Hospitals face test on family care Clinton health plan counters trend to costlier specialists

October 10, 1993|By Jonathan Bor | Jonathan Bor,Staff Writer

President Clinton's call to increase the supply of family doctors could force hospitals such as Johns Hopkins and the University of Maryland into a battle to preserve their roles as specialty centers.

For Mr. Clinton's reform to work, teaching hospitals would have to train more than double the current number of physicians planning careers in primary care, a field that has been derided as low-paying and lacking the intellectual allure of the medical specialties.

The administration wants to reverse that perception, recognizing that specialists order more tests and perform costlier procedures than do generalists. Accordingly, it has cast family doctors as virtual heroes in its effort to slow the soaring cost of health care and bring preventive medicine to Americans who lack it.

Under the plan, the federal government would require that teaching hospitals train half of their residents in primary care and half in the specialties. The shift would take place over five years, but it would be a radical one. Today, 80 percent of the nation's 100,000 residents are in specialty training, 20 percent in primary care.

The plan doesn't require all hospitals to achieve a 50-50 split, only that the nation's full complement of residency slots break down that way. This leaves room for some hospitals to preserve their overwhelming preference for the specialties. But to make the numbers work, some institutions will have to transform themselves into centers for generalists.

"If an institution can't get enough slots in specialty care, they'll have to expand into primary care," said Dr. Gerard F. Anderson, a professor at the Johns Hopkins School of Hygiene and Public Health who served on Hillary Rodham Clinton's health task force.

"An institution like Johns Hopkins may be able to stay overwhelmingly specialty," he said. "But some other institutions that have trouble competing will need to expand their primary-care programs."

The plan has some hospitals worrying that they may have to surrender their roles as centers of excellence in such prestigious and high- paying fields as surgery, anesthesiology and radiology. Hospitals also worry that without a major restructuring of insurance reimbursements, their finances could be affected adversely.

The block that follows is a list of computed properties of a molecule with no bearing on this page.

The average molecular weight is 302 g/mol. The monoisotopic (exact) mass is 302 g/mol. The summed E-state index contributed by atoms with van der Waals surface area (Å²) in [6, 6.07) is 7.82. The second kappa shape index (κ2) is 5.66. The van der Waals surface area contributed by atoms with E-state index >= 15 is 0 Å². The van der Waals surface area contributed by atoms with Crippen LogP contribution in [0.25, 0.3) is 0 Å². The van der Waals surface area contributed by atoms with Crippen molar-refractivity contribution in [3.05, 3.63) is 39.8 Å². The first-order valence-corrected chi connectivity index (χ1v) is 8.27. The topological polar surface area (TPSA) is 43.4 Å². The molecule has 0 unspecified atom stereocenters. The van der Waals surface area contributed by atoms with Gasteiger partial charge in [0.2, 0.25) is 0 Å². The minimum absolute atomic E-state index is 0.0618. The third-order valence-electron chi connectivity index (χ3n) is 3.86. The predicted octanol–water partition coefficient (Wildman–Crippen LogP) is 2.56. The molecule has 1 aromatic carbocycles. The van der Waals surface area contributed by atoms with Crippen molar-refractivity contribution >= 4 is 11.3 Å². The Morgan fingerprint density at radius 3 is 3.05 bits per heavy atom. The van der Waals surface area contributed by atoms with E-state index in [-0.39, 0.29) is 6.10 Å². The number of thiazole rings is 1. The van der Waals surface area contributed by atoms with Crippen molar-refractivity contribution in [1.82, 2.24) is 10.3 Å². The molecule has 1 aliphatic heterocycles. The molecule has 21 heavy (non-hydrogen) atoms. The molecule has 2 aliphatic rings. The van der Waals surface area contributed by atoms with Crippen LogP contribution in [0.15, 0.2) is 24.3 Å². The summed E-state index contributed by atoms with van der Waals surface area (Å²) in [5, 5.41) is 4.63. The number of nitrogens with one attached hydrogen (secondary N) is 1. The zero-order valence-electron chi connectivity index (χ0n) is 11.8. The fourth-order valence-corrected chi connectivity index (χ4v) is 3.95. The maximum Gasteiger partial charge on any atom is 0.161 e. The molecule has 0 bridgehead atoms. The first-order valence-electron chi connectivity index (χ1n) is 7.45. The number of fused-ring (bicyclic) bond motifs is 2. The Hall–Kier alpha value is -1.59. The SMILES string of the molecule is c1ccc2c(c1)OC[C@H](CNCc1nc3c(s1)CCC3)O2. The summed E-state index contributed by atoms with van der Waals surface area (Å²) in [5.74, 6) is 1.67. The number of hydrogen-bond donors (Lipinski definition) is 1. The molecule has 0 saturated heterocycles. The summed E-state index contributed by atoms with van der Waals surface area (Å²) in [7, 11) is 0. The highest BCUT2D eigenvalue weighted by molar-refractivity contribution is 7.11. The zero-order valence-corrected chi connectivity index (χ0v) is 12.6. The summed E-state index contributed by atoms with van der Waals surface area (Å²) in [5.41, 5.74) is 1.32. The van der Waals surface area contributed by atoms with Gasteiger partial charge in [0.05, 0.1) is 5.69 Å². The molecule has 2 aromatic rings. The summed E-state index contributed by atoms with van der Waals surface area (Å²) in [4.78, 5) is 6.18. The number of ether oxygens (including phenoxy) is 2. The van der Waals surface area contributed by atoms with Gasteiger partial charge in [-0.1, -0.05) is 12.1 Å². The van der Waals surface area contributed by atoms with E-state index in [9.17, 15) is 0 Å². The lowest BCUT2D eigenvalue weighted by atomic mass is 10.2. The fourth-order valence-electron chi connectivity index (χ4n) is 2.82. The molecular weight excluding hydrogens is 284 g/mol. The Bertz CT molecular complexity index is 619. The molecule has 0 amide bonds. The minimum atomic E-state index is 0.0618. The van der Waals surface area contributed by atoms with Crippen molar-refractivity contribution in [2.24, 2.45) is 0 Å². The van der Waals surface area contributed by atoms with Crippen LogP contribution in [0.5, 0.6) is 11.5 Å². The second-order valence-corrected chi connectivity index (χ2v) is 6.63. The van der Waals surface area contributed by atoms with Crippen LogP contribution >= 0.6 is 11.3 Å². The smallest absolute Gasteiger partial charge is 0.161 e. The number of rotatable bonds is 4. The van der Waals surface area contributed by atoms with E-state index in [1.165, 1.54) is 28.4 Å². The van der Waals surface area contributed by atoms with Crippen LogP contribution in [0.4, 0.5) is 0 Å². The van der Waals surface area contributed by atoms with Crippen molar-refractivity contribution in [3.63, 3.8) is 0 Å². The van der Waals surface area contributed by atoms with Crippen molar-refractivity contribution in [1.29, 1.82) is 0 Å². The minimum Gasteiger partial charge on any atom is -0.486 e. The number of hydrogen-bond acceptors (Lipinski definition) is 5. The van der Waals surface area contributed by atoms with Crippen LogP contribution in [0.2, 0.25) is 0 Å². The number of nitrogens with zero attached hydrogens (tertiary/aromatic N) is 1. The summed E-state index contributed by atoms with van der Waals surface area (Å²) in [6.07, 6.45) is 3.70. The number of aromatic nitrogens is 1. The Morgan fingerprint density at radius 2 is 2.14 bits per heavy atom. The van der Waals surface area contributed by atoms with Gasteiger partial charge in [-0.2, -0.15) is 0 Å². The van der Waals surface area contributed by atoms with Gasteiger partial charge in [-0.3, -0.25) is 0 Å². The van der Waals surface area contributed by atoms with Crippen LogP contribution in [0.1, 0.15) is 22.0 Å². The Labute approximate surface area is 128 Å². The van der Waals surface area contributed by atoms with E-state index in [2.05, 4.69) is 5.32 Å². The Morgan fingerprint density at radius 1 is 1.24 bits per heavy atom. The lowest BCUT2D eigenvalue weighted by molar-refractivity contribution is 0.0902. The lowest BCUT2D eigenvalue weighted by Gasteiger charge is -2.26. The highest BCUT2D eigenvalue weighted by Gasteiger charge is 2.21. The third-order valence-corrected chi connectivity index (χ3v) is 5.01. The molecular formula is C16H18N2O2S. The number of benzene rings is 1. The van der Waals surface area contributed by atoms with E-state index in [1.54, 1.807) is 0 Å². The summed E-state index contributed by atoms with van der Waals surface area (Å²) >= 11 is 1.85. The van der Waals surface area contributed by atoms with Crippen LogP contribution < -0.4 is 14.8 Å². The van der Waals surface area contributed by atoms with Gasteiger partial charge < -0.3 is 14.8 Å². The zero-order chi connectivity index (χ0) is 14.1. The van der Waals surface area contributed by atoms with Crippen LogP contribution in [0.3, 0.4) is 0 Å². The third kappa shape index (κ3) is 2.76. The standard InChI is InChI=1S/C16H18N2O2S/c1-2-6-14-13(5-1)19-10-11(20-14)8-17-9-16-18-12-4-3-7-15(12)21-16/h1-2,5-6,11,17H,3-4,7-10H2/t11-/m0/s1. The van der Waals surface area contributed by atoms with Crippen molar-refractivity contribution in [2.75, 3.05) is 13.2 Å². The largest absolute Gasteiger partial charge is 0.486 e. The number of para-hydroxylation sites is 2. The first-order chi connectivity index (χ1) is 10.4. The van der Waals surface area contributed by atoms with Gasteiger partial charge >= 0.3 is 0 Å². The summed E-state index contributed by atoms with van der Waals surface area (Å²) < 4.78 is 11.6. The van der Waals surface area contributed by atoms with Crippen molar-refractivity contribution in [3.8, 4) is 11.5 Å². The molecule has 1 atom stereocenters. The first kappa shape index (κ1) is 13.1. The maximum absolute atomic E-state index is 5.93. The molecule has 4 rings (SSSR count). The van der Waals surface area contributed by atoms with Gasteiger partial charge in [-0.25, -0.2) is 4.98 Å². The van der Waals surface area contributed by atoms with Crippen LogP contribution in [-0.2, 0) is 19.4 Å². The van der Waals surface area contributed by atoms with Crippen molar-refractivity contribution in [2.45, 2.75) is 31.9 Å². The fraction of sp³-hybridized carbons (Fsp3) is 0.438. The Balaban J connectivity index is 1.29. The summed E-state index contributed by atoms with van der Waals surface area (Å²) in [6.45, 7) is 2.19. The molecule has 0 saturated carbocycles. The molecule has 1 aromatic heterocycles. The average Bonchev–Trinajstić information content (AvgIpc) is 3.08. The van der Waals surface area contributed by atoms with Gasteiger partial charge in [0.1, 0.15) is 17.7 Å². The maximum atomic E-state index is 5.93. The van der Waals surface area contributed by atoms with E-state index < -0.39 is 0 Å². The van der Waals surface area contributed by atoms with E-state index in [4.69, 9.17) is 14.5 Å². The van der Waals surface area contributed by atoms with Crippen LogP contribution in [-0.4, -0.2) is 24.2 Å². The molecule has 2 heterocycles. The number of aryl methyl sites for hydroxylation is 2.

Residents are the workhorses of many hospitals, rendering much of the hands-on treatment given patients. And when hospitals train a large number of specialists, they profit because insurers reimburse hospitals more for the services of specialists than they do for generalists.

"It's necessary for the financial survival of academic health centers to train and have on board a significant number of specialists," said Dr. Donald E. Wilson, dean of the University of Maryland School of Medicine.

The difficulty of meeting quotas for primary-care residencies will depend partly on how the government defines the term.

Originally, primary care was limited to family medicine, general internal medicine and pediatrics. But already, hospitals appear to have won a major concession: the addition of obstetricians and gynecologists to the field.

This development, judged virtually a sure thing by many with a stake in health care,could prove particularly valuable to elite institutions such as Johns Hopkins, Harvard and Stanford that have no programs in family medicine.

Whether the change in definition makes sense depends on whom you ask.

Dr. Michael E. Johns, dean of the Johns Hopkins School of Medicine, argues that it does in this instance because the obstetrician-gynecologist is the only doctor many women have. "They've been using them for years," he said. "That's what many women want."

Proponents of family medicine argue that obstetrician-gynecologists cannot realistically be expected to cure a skin rash or manage a patient's diabetes or hypertension.

At Hopkins, 74 percent of the residents are training in specialties such as anesthesiology, surgery, psychiatry, orthopedics, otolaryngology (ear, nose and throat), pathology and radiology. At the University of Maryland Medical Center, 65 percent of residents are in specialty programs.

Judging from these figures, the two centers appear to doing better than the national average when it comes to training generalists. But the figures can be deceiving.

At Hopkins, for instance, most of the residencies that would qualify as "primary care" are in internal medicine, a field that more often than not serves as an entry to a medical sub-specialty such as cardiology or gastroenterology.

No matter how primary care is defined, the system of allocating slots to hospitals is bound to be controversial.

fTC Originally, the job was to have been done by regional councils with jurisdictions over multistate areas. The councils were to include consumers as well representatives of health plans, health alliances and hospitals, which would be competing against each other for coveted specialty slots.

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